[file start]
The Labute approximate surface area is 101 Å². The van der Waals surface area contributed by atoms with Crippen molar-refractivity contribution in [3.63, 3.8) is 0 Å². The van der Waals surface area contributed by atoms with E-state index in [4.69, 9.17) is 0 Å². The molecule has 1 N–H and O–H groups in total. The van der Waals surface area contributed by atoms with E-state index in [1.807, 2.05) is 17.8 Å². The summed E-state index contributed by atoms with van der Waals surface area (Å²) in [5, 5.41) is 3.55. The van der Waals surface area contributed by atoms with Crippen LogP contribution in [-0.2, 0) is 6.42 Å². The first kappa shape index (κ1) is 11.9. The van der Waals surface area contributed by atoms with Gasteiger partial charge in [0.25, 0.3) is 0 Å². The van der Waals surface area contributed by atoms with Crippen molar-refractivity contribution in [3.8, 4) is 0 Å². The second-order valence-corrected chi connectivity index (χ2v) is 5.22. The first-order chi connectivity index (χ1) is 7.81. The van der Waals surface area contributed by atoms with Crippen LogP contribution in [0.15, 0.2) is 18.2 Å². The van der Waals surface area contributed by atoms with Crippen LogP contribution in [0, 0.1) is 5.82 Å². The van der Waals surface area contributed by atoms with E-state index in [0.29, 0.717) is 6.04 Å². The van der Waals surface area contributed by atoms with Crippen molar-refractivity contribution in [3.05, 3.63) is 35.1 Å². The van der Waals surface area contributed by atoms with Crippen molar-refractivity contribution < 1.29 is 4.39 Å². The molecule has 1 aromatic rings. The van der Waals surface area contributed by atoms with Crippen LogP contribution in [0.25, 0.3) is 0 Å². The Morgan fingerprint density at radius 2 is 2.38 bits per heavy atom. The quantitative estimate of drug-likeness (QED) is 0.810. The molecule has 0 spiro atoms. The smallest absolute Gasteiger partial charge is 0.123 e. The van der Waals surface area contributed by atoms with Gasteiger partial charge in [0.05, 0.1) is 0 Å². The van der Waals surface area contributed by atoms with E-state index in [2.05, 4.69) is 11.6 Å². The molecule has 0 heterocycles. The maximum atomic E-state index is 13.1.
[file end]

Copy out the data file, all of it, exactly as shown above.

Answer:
The Labute approximate surface area is 101 Å². The van der Waals surface area contributed by atoms with Crippen molar-refractivity contribution in [3.63, 3.8) is 0 Å². The van der Waals surface area contributed by atoms with E-state index in [4.69, 9.17) is 0 Å². The molecule has 1 N–H and O–H groups in total. The van der Waals surface area contributed by atoms with E-state index in [1.807, 2.05) is 17.8 Å². The summed E-state index contributed by atoms with van der Waals surface area (Å²) in [5, 5.41) is 3.55. The van der Waals surface area contributed by atoms with Crippen LogP contribution in [-0.2, 0) is 6.42 Å². The first kappa shape index (κ1) is 11.9. The van der Waals surface area contributed by atoms with Gasteiger partial charge in [0.25, 0.3) is 0 Å². The van der Waals surface area contributed by atoms with Crippen molar-refractivity contribution in [3.8, 4) is 0 Å². The second-order valence-corrected chi connectivity index (χ2v) is 5.22. The first-order chi connectivity index (χ1) is 7.81. The van der Waals surface area contributed by atoms with Crippen LogP contribution in [0.15, 0.2) is 18.2 Å². The van der Waals surface area contributed by atoms with Crippen LogP contribution in [0, 0.1) is 5.82 Å². The van der Waals surface area contributed by atoms with E-state index in [0.29, 0.717) is 6.04 Å². The van der Waals surface area contributed by atoms with Crippen molar-refractivity contribution in [3.05, 3.63) is 35.1 Å². The van der Waals surface area contributed by atoms with Crippen molar-refractivity contribution < 1.29 is 4.39 Å². The molecule has 1 aromatic rings. The van der Waals surface area contributed by atoms with Crippen LogP contribution in [0.25, 0.3) is 0 Å². The Morgan fingerprint density at radius 2 is 2.38 bits per heavy atom. The quantitative estimate of drug-likeness (QED) is 0.810. The molecule has 0 spiro atoms. The smallest absolute Gasteiger partial charge is 0.123 e. The van der Waals surface area contributed by atoms with Gasteiger partial charge in [0.05, 0.1) is 0 Å². The van der Waals surface area contributed by atoms with E-state index in [2.05, 4.69) is 11.6 Å². The molecule has 0 heterocycles. The maximum atomic E-state index is 13.1.